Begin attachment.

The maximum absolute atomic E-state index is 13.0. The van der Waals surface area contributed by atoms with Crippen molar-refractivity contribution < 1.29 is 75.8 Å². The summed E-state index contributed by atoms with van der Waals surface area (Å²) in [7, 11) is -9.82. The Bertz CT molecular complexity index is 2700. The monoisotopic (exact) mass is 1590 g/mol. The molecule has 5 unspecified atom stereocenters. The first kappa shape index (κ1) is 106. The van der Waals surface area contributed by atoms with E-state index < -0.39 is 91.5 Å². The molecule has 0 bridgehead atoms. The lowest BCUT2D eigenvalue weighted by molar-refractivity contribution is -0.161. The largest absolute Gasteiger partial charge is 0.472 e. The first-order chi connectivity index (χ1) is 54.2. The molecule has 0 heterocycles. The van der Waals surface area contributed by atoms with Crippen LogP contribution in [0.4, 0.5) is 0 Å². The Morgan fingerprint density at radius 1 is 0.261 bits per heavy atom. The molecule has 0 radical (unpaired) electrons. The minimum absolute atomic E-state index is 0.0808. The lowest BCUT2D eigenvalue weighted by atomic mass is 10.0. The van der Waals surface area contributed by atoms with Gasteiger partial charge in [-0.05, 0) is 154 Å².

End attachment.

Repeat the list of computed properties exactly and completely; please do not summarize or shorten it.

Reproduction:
The maximum absolute atomic E-state index is 13.0. The van der Waals surface area contributed by atoms with Crippen molar-refractivity contribution < 1.29 is 75.8 Å². The summed E-state index contributed by atoms with van der Waals surface area (Å²) in [7, 11) is -9.82. The Bertz CT molecular complexity index is 2700. The monoisotopic (exact) mass is 1590 g/mol. The molecule has 5 unspecified atom stereocenters. The first kappa shape index (κ1) is 106. The van der Waals surface area contributed by atoms with E-state index < -0.39 is 91.5 Å². The molecule has 0 bridgehead atoms. The lowest BCUT2D eigenvalue weighted by molar-refractivity contribution is -0.161. The largest absolute Gasteiger partial charge is 0.472 e. The first-order chi connectivity index (χ1) is 54.2. The molecule has 0 heterocycles. The van der Waals surface area contributed by atoms with Crippen LogP contribution in [0.4, 0.5) is 0 Å². The Morgan fingerprint density at radius 1 is 0.261 bits per heavy atom. The molecule has 0 radical (unpaired) electrons. The minimum absolute atomic E-state index is 0.0808. The lowest BCUT2D eigenvalue weighted by atomic mass is 10.0. The van der Waals surface area contributed by atoms with Gasteiger partial charge in [-0.05, 0) is 154 Å².